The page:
Exercise: A Single Figure Small
Find a place which at the time of shooting is for the most part free of people, yet with an occasional figure passing through it. Consider how obvious, to the viewer’s eye, the figure will be in the image. Consider that an element of surprise can be obtained if the scale of the place is larger than expected in relationship to the figure. On the other hand, the point of this style is lost if the viewer fails to notice the figure and moves on.
My granddaughter is always telling her father about ‘the mountain’ she walks up when she goes walking with grandma and granddad when staying with us. Her father has never been to Snelsmore Common, where this image was made, and ‘Bella wanted a photograph to show him just how big and steep it is.
The hill is in fact a ravine and it is quite steep, as the steps set into the path indicate, but it’s not really that high, for an adult that is. To emphasise the height of the hill I chose to make this wide-angle image with ‘Bella just over half-way up; her diminutive size makes the hill look a lot bigger than it really is and she was impressed when she saw it and was able to tell her dad how hard the climb is and what an achievement it is every time.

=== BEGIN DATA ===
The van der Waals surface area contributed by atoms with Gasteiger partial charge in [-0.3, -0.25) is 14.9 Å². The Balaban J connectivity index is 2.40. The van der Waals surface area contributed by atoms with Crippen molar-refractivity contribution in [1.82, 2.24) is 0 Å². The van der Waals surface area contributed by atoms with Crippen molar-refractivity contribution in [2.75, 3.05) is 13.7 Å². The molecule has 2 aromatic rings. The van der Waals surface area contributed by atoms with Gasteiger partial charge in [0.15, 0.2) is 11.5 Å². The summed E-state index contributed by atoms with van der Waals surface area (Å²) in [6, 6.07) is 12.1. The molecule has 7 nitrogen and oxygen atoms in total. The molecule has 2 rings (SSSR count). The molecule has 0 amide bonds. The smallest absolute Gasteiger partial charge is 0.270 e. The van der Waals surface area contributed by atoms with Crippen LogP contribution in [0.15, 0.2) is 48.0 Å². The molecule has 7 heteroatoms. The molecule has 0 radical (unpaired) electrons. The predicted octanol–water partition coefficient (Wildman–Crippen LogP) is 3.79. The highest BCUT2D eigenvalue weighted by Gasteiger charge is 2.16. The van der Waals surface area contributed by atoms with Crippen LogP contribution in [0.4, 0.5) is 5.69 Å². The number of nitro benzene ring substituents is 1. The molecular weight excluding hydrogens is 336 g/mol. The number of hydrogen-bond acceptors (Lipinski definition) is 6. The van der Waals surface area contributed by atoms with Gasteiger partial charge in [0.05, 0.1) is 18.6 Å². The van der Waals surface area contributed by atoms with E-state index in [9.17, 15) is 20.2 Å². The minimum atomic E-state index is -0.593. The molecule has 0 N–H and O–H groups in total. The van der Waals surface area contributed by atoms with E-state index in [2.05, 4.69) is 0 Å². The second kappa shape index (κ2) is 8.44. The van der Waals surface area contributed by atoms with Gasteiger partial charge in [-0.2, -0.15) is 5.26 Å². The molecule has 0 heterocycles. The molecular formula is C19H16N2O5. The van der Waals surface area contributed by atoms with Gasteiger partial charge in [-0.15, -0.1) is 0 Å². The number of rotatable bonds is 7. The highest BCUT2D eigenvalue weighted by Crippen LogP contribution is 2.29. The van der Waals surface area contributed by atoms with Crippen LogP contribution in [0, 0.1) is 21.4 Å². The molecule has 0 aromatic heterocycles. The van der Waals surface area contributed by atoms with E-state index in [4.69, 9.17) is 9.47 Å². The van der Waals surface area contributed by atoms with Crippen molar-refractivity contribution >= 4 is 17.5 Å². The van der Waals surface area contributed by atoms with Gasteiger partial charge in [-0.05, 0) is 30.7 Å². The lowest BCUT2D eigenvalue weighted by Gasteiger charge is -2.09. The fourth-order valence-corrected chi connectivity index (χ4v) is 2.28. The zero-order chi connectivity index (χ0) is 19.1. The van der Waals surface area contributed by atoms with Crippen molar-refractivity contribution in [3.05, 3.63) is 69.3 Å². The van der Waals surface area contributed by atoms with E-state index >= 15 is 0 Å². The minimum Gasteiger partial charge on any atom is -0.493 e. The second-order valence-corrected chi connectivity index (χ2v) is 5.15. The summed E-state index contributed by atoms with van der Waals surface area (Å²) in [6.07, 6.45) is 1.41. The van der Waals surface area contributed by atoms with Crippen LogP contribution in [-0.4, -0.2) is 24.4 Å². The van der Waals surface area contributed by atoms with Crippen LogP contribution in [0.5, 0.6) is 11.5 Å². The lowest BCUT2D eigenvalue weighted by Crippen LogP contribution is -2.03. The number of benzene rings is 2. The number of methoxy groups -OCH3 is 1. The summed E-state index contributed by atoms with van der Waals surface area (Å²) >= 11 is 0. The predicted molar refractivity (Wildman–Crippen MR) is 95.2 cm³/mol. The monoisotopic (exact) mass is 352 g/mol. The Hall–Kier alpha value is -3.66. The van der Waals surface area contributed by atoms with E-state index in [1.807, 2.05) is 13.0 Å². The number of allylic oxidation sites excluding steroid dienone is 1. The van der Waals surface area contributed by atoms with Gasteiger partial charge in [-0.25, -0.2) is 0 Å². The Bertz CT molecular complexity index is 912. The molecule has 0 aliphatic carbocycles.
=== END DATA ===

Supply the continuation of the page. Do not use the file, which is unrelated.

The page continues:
Exercise: Busy Traffic
In contrast to the usually empty place of the last exercise, some locations are almost always busy, with a constant flow of traffic. Choose a busy location, interior or exterior, and find a viewpoint that will give a satisfying composition as well as a good sense of the nature and function of the space and aim to show the ‘busy-ness’ of the place.
Although this place may not seem so busy, in a small town like Thatcham this is as busy as anywhere gets, and also by comparison to a single figure in a shot as in the first image.